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(Reference retrieved automatically from Web of Science through information on FAPESP grant and its corresponding number as mentioned in the publication by the authors.)

Empirical Models for End-Use Properties Prediction: Application to Injection Molding of Some Polyethylene Resins

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Author(s):
Costa, M. C. B. [1] ; Jardini, A. L. [1] ; Lima, N. M. N. [1] ; Embirucu, M. [2] ; Maciel, M. R. Wolf [1] ; Maciel Filho, R. [1]
Total Authors: 6
Affiliation:
[1] Univ Estadual Campinas, UNICAMP, Sch Chem Engn, Dept Proc Chem Dev, BR-13083970 Campinas, SP - Brazil
[2] Univ Fed Bahia, Dept Chem Engn, Polytech Sch, Salvador, BA - Brazil
Total Affiliations: 2
Document type: Journal article
Source: Journal of Applied Polymer Science; v. 114, n. 6, p. 3780-3792, DEC 15 2009.
Web of Science Citations: 3
Abstract

A great challenge related to polymers research has been the development of reliable models enabling prediction of polymer end-use properties according to the initial operational conditions-either during the polymerization process or the transformation process phases. These models can be utilized to produce final devices with specified properties in a more economic and faster way. The first step for building up such kind of model is the information about the relationship between the intrinsic properties, which is a convenient way to develop the models. The intention is to optimize the operational conditions of transformation systems, resulting in better products with lower costs. Empirical models are suitable workable solutions to represent complex systems in which it is difficult and expensive or too time-consuming to develop a detailed deterministic model. Bearing this in mind, this article aims to build-up empirical models relating intrinsic and end-use properties of polymers, which can be applied in the injection plastic molding. The development was carried out through resins characterizations together with the impact quantification of process operating variables including their interactions. Polyethylene resins produced in a second generation petrochemical industry were used as a case study. The first generation industries include the production of basic products from naphtha, whereas the second generation involves the transformation of basic petrochemicals, such as ethane and propane, into thermoplastic resins, polyethylene, and polypropylene. The developed models were compared to experimental data and good predictions were obtained. (C) 2009 Wiley Periodicals, Inc. J Appl Polym Sci 114: 3780-3792, 2009 (AU)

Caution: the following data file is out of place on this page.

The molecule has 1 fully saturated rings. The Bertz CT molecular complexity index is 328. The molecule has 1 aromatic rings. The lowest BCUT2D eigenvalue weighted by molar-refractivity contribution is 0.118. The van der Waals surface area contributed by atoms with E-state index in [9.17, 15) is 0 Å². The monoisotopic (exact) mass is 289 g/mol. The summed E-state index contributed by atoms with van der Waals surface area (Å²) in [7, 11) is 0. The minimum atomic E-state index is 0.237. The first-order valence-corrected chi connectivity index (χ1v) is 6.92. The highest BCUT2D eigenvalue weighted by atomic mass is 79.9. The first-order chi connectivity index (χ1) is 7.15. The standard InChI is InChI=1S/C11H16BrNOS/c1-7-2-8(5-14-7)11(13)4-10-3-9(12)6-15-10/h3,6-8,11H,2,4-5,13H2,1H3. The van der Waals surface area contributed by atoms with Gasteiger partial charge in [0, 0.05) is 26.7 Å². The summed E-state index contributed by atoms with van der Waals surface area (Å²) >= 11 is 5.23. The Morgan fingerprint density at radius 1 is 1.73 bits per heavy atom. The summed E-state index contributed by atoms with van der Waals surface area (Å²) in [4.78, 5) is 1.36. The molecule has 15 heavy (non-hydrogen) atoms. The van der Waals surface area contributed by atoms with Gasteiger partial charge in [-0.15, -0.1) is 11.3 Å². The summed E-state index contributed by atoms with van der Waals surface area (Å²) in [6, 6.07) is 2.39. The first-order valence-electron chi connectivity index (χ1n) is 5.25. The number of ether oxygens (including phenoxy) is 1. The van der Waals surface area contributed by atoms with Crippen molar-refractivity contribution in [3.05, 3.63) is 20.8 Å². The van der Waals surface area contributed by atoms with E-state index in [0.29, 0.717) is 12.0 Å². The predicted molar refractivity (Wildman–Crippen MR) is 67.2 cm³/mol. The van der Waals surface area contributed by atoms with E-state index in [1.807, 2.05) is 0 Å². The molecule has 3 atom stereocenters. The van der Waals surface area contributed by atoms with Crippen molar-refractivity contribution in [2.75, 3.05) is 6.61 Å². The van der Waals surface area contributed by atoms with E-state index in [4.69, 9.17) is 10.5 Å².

FAPESP's process: 05/52580-4 - Modeling and simulation for correlations of polyethylene (PE) characteristics and final properties for individual products
Grantee:Maria Carolina Burgos Costa
Support type: Scholarships in Brazil - Master